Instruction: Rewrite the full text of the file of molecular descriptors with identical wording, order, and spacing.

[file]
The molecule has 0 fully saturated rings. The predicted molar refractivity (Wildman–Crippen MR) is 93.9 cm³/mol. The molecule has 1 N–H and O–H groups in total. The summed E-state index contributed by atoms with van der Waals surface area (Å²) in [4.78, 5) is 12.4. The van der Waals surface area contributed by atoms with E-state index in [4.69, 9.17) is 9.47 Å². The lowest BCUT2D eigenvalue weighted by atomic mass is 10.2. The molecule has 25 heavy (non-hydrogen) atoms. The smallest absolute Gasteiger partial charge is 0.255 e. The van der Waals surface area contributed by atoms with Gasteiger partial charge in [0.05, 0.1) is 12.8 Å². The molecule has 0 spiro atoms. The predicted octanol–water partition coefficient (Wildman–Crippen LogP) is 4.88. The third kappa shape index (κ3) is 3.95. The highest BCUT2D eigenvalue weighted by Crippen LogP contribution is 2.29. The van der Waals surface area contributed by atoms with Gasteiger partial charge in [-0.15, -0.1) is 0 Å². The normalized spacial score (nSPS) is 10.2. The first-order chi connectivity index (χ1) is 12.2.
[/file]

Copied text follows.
The molecule has 0 fully saturated rings. The predicted molar refractivity (Wildman–Crippen MR) is 93.9 cm³/mol. The molecule has 1 N–H and O–H groups in total. The summed E-state index contributed by atoms with van der Waals surface area (Å²) in [4.78, 5) is 12.4. The van der Waals surface area contributed by atoms with E-state index in [4.69, 9.17) is 9.47 Å². The lowest BCUT2D eigenvalue weighted by atomic mass is 10.2. The molecule has 25 heavy (non-hydrogen) atoms. The smallest absolute Gasteiger partial charge is 0.255 e. The van der Waals surface area contributed by atoms with Gasteiger partial charge in [0.05, 0.1) is 12.8 Å². The molecule has 0 spiro atoms. The predicted octanol–water partition coefficient (Wildman–Crippen LogP) is 4.88. The third kappa shape index (κ3) is 3.95. The highest BCUT2D eigenvalue weighted by Crippen LogP contribution is 2.29. The van der Waals surface area contributed by atoms with Gasteiger partial charge in [-0.15, -0.1) is 0 Å². The normalized spacial score (nSPS) is 10.2. The first-order chi connectivity index (χ1) is 12.2.